HTML Post Loading and Processing Resources using AJAX – Part 4: defining a refresh interval, client side XSLT transformations and RSS processing

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This is the fourth installment in a series of four on the concept of
Post Loading Resources into an HTML document after the document itself
has been loaded. Using AJAX techniques and simple JavaScript library -
the PLR framework – we can very easily get the browser to get hold of
additional contents, after the document has been loaded. This content
can come from a variety of sources, local or remote (using a Proxy
Servlet), and can be processed in many ways. We have seen in the second
installment how we simply paste the post loaded content into the
innerHTML property of container elements like DIV or TD or the value
property of Form elements. Part 3 discusses a more advanced version of
PLR that can handle custom PLR processors as well as dependencies
between differen PLR objects. This part also discussed the concept of
HTML scraping. It also demonstrates how post loaded resources can be
JavaScript libraries that can be dynamically added to the document. We
have used that functionality to dynamically create SELECT elements and
subsequently dynamically populate these lists with post loaded data.

In
this part we will build upon the previous articles and add
functionality to define a refresh interval for Post Load Resource
objects. The PLR framework will re-load the resource every time the
refresh interval expires. Thus we can include news-headlines sections
in portlet-like frames that are periodically refreshed. This article
also discusses client-side XSLT transformations, used for processing
external RSS-feeds as well as processing XML fragments that are the
result of (X)HTML scraping.

The previous installments are listed here:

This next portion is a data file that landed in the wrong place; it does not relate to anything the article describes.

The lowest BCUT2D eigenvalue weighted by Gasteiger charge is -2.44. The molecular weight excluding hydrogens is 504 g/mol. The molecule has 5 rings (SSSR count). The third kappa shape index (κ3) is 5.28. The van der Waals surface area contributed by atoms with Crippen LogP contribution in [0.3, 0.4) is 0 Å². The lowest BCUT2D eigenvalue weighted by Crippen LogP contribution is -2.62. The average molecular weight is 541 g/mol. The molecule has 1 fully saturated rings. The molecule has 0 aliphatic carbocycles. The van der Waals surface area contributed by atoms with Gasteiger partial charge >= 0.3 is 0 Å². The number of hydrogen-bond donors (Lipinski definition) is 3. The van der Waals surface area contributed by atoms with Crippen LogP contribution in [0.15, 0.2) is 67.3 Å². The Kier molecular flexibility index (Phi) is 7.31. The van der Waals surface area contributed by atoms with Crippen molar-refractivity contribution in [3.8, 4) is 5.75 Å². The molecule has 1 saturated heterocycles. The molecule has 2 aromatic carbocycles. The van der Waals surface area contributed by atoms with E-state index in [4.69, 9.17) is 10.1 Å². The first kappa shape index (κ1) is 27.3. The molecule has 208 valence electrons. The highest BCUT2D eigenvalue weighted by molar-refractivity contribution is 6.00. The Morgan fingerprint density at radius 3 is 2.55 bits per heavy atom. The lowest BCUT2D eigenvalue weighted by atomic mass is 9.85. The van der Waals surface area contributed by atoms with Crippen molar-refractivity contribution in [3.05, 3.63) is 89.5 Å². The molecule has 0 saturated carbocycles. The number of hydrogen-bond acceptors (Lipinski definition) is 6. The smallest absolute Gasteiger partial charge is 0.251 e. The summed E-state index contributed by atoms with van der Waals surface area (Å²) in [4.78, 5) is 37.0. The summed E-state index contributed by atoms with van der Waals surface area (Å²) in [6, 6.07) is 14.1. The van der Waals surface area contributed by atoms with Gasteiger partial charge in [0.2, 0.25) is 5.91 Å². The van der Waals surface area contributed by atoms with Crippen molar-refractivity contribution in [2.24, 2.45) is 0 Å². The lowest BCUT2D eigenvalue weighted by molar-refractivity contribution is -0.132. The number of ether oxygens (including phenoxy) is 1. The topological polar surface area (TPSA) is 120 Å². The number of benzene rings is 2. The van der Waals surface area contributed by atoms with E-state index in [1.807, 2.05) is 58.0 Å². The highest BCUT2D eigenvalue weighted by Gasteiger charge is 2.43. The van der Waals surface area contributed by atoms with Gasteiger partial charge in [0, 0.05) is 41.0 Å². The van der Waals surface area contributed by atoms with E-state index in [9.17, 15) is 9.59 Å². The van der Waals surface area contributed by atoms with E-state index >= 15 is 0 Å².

....
 

Client Side XSLT transformation using AJAXSLT (powered by Google)

Since
many of the resources we end up Post Loading are in fact XML documents
- (scraped) XHTML, plain XML, RSS, SOAP – it will be a common
requirement to do XSLT transformations as part of the processing of
these resources. Most modern browsers have built-in support for XSLT
transformations – though the implementations across browsers differ. I
choose to make use of the AJAXSLT library from Google for doing the
client side transformations. I have discussed AJAXSLT in an earlier
article: Introducing AJAXSLT – library for client side, JavaScript, XSLT transformations (good for RIA and AJAX) This article explains where to get AJAXSLT, how to set it up and how to use it.

For
the Post Load Resource library, nothing really changes. We have to
include the AJAXSLT JS-libraries in our HTML document – or load them
themselves as PLR, which is an option:

    &lt;script src=&quot;misc.js&quot; type=&quot;text/javascript&quot;&gt;&lt;/script&gt;<br />    &lt;script src=&quot;dom.js&quot; type=&quot;text/javascript&quot;&gt;&lt;/script&gt;<br />    &lt;script src=&quot;xpath.js&quot; type=&quot;text/javascript&quot;&gt;&lt;/script&gt;<br />    &lt;script src=&quot;xslt.js&quot; type=&quot;text/javascript&quot;&gt;&lt;/script&gt;<br /><br />

The
XSLT used for the transformation is a PLR and the XML content another
PLR, that depends on the XSLT. This is very easily specified through
the PLR framework:

    &lt;h3&gt;Show the contents of a local XML document - XSLT transformed in the client&lt;/h3&gt;<br />    &lt;DIV style=&quot;background-color :yellow;height:150px&quot;&gt;<br />      &lt;pre id=&quot;PL1&quot;&gt;<br />        &lt;Script language=&quot;JavaScript&quot;&gt;    <br />          var deptXsltPLR = addPostLoadResource(null, 'dept2html.xsl', false, 'XSLT_FOR_DEPT_LOADER');<br />          addPostLoadResource('PL1', 'dept.xml', false, 'POSTLOAD_DEPARTMENTS', customXMLXSLTrocessPostLoad, new Array(deptXsltPLR));<br />        &lt;/Script&gt;<br />      &lt;/pre&gt;<br />    &lt;/DIV&gt;<br />&nbsp;

Here
we set up a DIV and we specify the two PLR objects: first the
deptXsltPLR which post loads the dept2html.xsl stylesheet. This PLR is
not linked to a custom processor or a DOM element – which is logical as
we will not process this XSLT document itself. Next we set up the PLR